They have seeped in through philosophy and my belief in age-old slow cooking techniques. For example, using a mortar pestle, cooking on charcoal and opting for clay pots or cast-iron pans instead of non-stick kitchenware. I saw my nani pounding chutneys in mortar pestle. On Sundays, we had rajma-chawal with a simple chutney with just walnut, mint and anardana and it tasted delicious; not only because of the ingredients, but it was pounded for about 45 minutes in the mortar pestle for the right texture and consistency. The concept of eating grains—soaked, sprouted or fermented—also comes from how we ate them back home. For instance, we would make rotis with grains like buckwheat, whole wheat or chestnut flour which underwent at least one or two of these processes. At Noon, we have a tortilla made with foxtail millet whose grains were soaked, sprouted, sun-dried and then milled to make the flour. My nani’s myriad achaars would go through the process of lacto fermentation when she sun-dried them for weeks. Although we don’t have achaars at Noon, fermentation is integral to our philosophy, and we make our own kimchi, kefir and my childhood favourite kanji. We took the kanji a step forward by fermenting shallots in it and using them on the tortilla. Another example is the kokum flower which is fermented to make kefir and used to glaze prawns cooked on charcoal. Keeping these principles in mind we have designed a seasonally-changing contemporary menu.
You also cook over coal. What is the link to Kashmir here?
It’s a traditional way of cooking, and it’s connected to my memories of the kangri which is a clay pot filled with coal embers, placed in a basket and carried under the pheran for warmth during brutal winters. In Srinagar, we had a bukhari (fireplace) for fresh coal, but when we moved to Jammu, we had to make a different arrangement. My mother would send me to the neighbourhood naanbai (bread baker with a tandoor) for coal that will be used by our family. I think that's where I get my love for coal from. Now at the restaurant, we try to bring out the flavours from charcoal without letting it overpower a dish. For instance, we have a dish with the Himalayan trout where the fish is seasoned with a bit of salt, ghee and placed on a rack over the charcoal for cooking and flavour. It’s as simple as that.
Vanika’s family recipe of Guchchi Pulao
Half cup aged basmati rice
40 grams guchchi
2 onions, sliced
A few strands of saffron
1 bay leaf
Half tsp shah jeera
2 cardamom pods, crushed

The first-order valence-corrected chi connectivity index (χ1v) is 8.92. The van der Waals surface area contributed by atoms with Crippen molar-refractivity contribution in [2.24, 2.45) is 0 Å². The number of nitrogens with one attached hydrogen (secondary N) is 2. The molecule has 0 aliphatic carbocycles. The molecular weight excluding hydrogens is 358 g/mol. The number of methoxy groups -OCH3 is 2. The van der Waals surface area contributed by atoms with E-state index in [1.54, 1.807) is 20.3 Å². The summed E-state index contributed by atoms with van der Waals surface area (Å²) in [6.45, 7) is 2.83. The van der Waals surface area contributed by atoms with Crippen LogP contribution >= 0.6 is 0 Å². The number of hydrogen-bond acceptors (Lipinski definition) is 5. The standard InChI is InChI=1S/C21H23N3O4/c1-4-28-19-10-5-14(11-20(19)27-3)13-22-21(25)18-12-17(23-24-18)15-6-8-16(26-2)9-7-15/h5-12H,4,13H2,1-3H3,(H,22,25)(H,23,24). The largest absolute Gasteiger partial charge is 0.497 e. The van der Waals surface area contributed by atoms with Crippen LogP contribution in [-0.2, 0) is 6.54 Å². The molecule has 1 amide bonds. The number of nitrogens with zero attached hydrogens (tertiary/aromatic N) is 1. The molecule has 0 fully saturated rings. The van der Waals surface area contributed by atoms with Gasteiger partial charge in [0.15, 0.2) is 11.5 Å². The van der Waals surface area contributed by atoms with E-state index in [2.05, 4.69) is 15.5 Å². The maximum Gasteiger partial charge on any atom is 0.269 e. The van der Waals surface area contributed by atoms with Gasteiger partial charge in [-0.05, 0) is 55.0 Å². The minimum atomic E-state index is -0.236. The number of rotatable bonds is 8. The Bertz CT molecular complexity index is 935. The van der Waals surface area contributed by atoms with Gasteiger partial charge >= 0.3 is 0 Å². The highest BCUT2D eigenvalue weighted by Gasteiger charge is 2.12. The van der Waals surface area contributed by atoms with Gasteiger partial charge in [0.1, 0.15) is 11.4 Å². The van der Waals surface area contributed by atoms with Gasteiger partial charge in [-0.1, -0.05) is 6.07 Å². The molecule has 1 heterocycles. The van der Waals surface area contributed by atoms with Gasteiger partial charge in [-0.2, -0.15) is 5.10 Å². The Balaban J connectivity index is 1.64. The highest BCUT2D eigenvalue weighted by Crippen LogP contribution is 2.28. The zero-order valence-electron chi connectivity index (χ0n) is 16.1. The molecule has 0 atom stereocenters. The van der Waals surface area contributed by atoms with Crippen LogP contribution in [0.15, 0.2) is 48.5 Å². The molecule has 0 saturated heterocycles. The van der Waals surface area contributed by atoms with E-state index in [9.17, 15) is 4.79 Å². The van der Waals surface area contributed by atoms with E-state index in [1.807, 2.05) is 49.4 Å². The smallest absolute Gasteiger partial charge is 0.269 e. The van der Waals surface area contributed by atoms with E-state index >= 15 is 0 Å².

2 inch cinnamon stick
1 black cardamom
2 tablespoons of ghee
Salt to taste
5 cups of water
Wash the guchchi and soak it in 5 cups of water for 30 minutes. Wash the aged basmati rice and soak it in water for 60 minutes. Soak the saffron in a tbsp of hot water for 30 minutes.
In a medium bowl, boil the guchchi in the soaked water. Bring it to a full boil, let it simmer and cook for 30 minutes. Strain the guchchi through a muslin cloth, reserving the guchchi broth. This is the precious umami broth that adds all the flavour and aroma to the pulao. Wash the soaked rice thoroughly.
Add ghee to a medium clay pot. Once the ghee is hot, add shah jeera and let it crackle for a few minutes. Now add the rest of the spices—bay leaf, cinnamon, cardamom, black cardamom and onions. Saute the onions for 8 to 10 minutes or until the onions become dark brown, while stirring frequently. Add the guchchi and sauté for 5 minutes. Now add the soaked rice, giving it a gentle stir. Add 1.5 cups of the reserved guchchi broth, saffron water, and salt. Cover the clay pot and cook the pulao on a low heat until all the water is absorbed, this would take 15 minutes. Remove the pot from heat and let it rest for 10 minutes. Fluff it gently with a fork.
Serve this delicious pulao with Muji Chatin (Kashmiri-style radish and walnut chutney).
Note: What makes this recipe truly unique is that it's cooked in an earthen clay pot. Use of spices also needs to change with seasons and my mom generally skips the cloves when she is making guchchi pulao in the summer.
Inheritance of flavours is a series with chefs, restaurateurs, hospitality experts and professionals about food memories and tastes of home.